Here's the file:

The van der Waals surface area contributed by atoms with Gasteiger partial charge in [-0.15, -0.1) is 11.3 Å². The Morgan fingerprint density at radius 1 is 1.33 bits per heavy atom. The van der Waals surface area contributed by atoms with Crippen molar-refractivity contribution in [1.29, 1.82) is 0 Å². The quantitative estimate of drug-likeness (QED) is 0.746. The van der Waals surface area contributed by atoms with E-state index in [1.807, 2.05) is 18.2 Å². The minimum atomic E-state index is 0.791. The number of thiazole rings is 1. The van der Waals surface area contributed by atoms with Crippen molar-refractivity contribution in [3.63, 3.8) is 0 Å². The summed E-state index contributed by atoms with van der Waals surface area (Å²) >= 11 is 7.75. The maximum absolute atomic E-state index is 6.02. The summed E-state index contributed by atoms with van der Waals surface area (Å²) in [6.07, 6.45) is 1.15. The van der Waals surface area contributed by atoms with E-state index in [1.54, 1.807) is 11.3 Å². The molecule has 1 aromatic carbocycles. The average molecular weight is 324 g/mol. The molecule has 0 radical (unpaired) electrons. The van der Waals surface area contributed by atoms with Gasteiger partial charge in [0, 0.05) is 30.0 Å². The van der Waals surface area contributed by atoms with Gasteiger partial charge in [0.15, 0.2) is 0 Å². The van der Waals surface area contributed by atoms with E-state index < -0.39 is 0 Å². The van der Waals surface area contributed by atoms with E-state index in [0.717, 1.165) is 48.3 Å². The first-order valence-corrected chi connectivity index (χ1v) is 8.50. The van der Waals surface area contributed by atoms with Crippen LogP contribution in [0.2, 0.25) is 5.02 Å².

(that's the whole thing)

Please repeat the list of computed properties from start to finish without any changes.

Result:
The van der Waals surface area contributed by atoms with Gasteiger partial charge in [-0.15, -0.1) is 11.3 Å². The Morgan fingerprint density at radius 1 is 1.33 bits per heavy atom. The van der Waals surface area contributed by atoms with Crippen molar-refractivity contribution in [1.29, 1.82) is 0 Å². The quantitative estimate of drug-likeness (QED) is 0.746. The van der Waals surface area contributed by atoms with E-state index in [1.807, 2.05) is 18.2 Å². The minimum atomic E-state index is 0.791. The number of thiazole rings is 1. The van der Waals surface area contributed by atoms with Crippen molar-refractivity contribution in [3.63, 3.8) is 0 Å². The summed E-state index contributed by atoms with van der Waals surface area (Å²) >= 11 is 7.75. The maximum absolute atomic E-state index is 6.02. The summed E-state index contributed by atoms with van der Waals surface area (Å²) in [6.07, 6.45) is 1.15. The van der Waals surface area contributed by atoms with E-state index in [1.54, 1.807) is 11.3 Å². The molecule has 1 aromatic carbocycles. The average molecular weight is 324 g/mol. The molecule has 0 radical (unpaired) electrons. The van der Waals surface area contributed by atoms with Gasteiger partial charge in [0, 0.05) is 30.0 Å². The van der Waals surface area contributed by atoms with Gasteiger partial charge in [0.15, 0.2) is 0 Å². The van der Waals surface area contributed by atoms with E-state index < -0.39 is 0 Å². The van der Waals surface area contributed by atoms with E-state index in [0.717, 1.165) is 48.3 Å². The first-order valence-corrected chi connectivity index (χ1v) is 8.50. The van der Waals surface area contributed by atoms with Crippen LogP contribution in [0.2, 0.25) is 5.02 Å².